As the pandemic keeps Americans in their houses and apartments, many are pulling out their toolboxes and getting to work on home improvement projects. Quarantine has us spending much more time than normal in our homes, resulting in both listless boredom and displeasure with our surroundings. What was once a minor flaw is now a glaring wart. Evidently, home improvements and renovations are on the rise as people decide they need to spruce things up.
Bank of America polled 1,054 Americans about their attitudes and shopping habits and found that over 70% have decided to tackle home improvement projects, with millennials spending the most to get the job done and more projects planned for the upcoming year.
Bank of America analysts note that they, “expect some near-term deceleration as parts of the population go back to their places of business and spend less time at home,” but maintain that, “COVID-19 could provide a longer-term benefit for home improvement stocks if it ultimately does cause an increase in housing turnover.”
“A shift into larger existing homes (corresponding to a shift out of cities) and older homes requiring renovation (which most young buyers can more easily afford), could be a multi-year tailwind,” analysts add.
Companies Winning the Pandemic
The Wall Street Journal reports that home improvement stocks have been on the rise, reaffirming the nationwide interest in upgrading living spaces. Home-Depot’s revenue rose 23% from the year-earlier period, and Lowe’s reported a 30% increase in revenue from May to July. Likewise, Tractor Supply stock has soared 69% over the last three months, as people direct their attention to their outdoor living spaces.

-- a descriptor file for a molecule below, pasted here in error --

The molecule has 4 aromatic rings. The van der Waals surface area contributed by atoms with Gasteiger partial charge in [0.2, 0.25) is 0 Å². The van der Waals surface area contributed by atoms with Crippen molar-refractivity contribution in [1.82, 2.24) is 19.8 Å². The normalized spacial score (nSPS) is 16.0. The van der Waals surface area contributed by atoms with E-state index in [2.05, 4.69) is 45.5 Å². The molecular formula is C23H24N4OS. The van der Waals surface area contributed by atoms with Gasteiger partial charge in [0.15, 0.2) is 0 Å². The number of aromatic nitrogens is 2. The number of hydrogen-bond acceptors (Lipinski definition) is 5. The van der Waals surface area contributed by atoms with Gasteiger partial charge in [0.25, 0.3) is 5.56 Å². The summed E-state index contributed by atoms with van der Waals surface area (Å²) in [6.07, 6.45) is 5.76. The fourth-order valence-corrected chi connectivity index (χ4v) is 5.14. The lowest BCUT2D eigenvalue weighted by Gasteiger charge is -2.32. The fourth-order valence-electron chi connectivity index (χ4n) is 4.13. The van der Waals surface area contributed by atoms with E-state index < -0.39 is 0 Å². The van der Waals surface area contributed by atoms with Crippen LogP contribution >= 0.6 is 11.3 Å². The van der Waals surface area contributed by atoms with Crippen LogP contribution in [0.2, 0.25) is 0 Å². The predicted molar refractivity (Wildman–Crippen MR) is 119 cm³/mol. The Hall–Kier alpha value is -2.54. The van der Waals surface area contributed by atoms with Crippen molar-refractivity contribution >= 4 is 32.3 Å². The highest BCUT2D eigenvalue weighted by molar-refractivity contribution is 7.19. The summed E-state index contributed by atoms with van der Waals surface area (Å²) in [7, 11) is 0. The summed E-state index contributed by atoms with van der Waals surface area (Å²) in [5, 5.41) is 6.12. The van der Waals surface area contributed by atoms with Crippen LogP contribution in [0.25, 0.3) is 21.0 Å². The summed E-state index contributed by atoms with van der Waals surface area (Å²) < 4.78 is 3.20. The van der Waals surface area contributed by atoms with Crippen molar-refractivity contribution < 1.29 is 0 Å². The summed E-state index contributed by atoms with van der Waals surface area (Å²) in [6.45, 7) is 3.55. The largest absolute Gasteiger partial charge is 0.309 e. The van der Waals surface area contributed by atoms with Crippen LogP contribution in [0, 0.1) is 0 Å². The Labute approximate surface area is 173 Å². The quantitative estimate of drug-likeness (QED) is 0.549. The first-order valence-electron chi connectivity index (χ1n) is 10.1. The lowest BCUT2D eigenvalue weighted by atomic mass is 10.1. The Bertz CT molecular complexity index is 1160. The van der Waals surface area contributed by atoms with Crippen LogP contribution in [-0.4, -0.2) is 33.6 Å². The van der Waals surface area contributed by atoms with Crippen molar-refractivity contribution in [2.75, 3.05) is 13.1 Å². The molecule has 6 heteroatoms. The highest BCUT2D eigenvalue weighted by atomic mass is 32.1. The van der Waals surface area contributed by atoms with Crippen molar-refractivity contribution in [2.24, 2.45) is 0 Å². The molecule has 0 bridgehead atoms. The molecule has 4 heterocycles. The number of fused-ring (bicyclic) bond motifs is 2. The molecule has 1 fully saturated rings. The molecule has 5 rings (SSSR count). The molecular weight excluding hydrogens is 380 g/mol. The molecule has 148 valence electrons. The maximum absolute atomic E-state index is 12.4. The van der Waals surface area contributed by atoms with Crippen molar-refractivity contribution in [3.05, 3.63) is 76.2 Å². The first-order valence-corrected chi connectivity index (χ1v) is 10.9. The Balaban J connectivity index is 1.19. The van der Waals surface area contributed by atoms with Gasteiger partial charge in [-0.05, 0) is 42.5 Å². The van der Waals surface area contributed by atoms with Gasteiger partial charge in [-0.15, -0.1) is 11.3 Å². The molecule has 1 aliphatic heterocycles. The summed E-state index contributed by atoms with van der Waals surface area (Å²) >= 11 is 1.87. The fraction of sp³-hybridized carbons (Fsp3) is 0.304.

These companies, Lowes and Home Depot, are deemed “essential” by most municipal governments, which has greatly contributed to their success. Both companies have reported an increase in foot traffic since April.
As one might expect, home-improvement and furnishing companies with strong online presences are well poised to succeed as well, while many remain hesitant to enter public spaces. Wayfair and Overstock have seen growth in sales since the start of the year, with Wayfair shares tripling since the end of 2019.
Seth Basham, a specialty retail analyst at Wedbush Securities, says that “These trends have legs … the longer we see people nesting, the more ingrained the shopping behavior is and the willingness and desire to improve and upgrade the home is, even as we move into 2021.”
Basham says that the continued success of these companies reflects a greater trend in consumer spending, as people reallocate dollars that would have gone to things like travel and dining, to groceries and home upgrades.
Underpinning this trend in home improvement trends is a broader shift in the real estate market: the urban exodus. As people spend more and more of their days at home, comfort and space have become a priority. Cramped, dishwasher-less apartments are becoming increasingly unappealing, as Americans are no longer tethered to cities nor are they able to take advantage of what was once a vibrant location. Stay tuned for a more comprehensive blog on this real estate trend, and its greater implications on the market as a whole.